• I agree with what you said re documenting. Obviously, documenting API or demanding for API doc is very common. My guess is that documentation is easier for developer (humans) to follow than just following a Rest API endpoint, so they always choose documentation over HATEOAS. What do you think?
    – imel96
    Oct 23, 2019 at 6:06
  • 1
    In my experience what slows down REST API adoption is that most devs are actually far more used to thinking in terms of remote procedure call (RPC) style APIs. They want to make a specific call to an endpoint that executes a specific command on the server. Large set of small commands. This couples the client and server implementation very closely, and it isn't actually that any faster to develop. But it is what devs are used to. REST is designed to avoid close coupling, but requires a different way of thinking about the communication. Which can be blocker Oct 23, 2019 at 11:43
  • That's true. I just look at how we do things in our company and people want swagger, which is not how you do HATEOAS. I found this link which highlights our problem stackoverflow.com/questions/54839672/…
    – imel96
    Nov 5, 2019 at 0:43

Agile organisation and API design are not opposed. They can interact in some way, but these two activities focus on different, mostly unrelated things.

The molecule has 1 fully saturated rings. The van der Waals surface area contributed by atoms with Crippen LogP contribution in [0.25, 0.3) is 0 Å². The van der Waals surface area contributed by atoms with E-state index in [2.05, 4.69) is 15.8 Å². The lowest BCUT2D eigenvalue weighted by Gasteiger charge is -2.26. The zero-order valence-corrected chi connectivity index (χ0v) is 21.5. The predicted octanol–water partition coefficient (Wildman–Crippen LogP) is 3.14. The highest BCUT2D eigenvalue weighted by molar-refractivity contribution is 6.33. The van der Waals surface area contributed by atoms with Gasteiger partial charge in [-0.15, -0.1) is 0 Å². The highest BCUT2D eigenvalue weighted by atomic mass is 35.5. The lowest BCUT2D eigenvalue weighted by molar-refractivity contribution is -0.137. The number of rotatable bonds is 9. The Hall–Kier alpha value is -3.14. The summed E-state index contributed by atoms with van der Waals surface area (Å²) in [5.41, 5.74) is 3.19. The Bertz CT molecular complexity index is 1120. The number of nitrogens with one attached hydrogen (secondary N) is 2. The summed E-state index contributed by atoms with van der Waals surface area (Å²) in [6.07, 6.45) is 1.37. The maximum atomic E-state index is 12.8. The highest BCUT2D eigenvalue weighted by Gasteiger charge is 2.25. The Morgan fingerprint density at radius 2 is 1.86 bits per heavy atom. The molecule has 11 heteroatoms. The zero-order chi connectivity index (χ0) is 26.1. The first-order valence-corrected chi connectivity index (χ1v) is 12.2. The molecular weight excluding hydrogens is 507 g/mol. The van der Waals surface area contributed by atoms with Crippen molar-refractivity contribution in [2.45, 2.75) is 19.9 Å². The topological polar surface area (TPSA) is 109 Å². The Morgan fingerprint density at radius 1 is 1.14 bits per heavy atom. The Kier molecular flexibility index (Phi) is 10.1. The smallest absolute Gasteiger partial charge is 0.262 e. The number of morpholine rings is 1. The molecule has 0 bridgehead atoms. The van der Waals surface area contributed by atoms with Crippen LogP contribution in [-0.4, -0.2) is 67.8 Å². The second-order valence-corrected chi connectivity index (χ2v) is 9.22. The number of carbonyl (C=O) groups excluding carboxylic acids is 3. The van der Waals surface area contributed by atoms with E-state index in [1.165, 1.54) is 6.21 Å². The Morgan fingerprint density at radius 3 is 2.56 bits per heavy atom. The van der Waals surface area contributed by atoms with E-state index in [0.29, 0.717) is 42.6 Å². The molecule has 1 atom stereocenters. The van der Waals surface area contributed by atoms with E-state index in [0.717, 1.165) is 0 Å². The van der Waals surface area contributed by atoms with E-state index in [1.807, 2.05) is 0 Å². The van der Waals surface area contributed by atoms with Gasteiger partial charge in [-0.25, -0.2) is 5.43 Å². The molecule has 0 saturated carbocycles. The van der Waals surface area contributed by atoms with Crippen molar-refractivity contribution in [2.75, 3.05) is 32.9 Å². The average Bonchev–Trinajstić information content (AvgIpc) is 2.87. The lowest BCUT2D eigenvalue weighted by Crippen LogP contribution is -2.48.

Many REST APIs in the wild stop before level 3 in the Richarson maturity model (HATEOAS). It may be a bad thing in some cases, but not always, as long as one does not limit their view of an IT project through an exclusively technical lens.

Can you evaluate the value it provides, and to whom, in your current project? Just from your description, it is for me hard to say what HATEOAS would provide in your case. So from an agile perspective, it is less of a priority than other tasks in your project. But do note that "Agile" is not at odds with that kind of API design. You have projects where agile teams implement that kind of APIs. Because they have needs and constraints that make HATEOAS a valuable choice.

Also POs are not omniscient (though a good PO does not do too many mistakes). It may be that HATEOAS is useful in your case. If that's the case, agile practices are likely to make that clear sooner rather than later through their feedback loops.

  • You're right that the problem is more specific to the HATEOAS part in the maturity model. Can you give example where it would benefit the user? Most people would just ask for API documentation and follow it to the dot
    – imel96
    Oct 17, 2019 at 14:53
  • I assume that in some cases there is value in the level or decoupling and the discoverability that HATEOAS offers. Unfortunately so far I've only had to work on rather small APIs, not used by a lot of different, varied clients, so we were never had strong incentives to implement HATEOAS. A colleague evaluated usage of Spring HATEOAS in one of our projects earlier this year, but in the end it did not stick. But while I do not use HATEOAS in my projects, I make sure that all my REST APIs are designed with care to be at level 2 of the Richardson maturity model.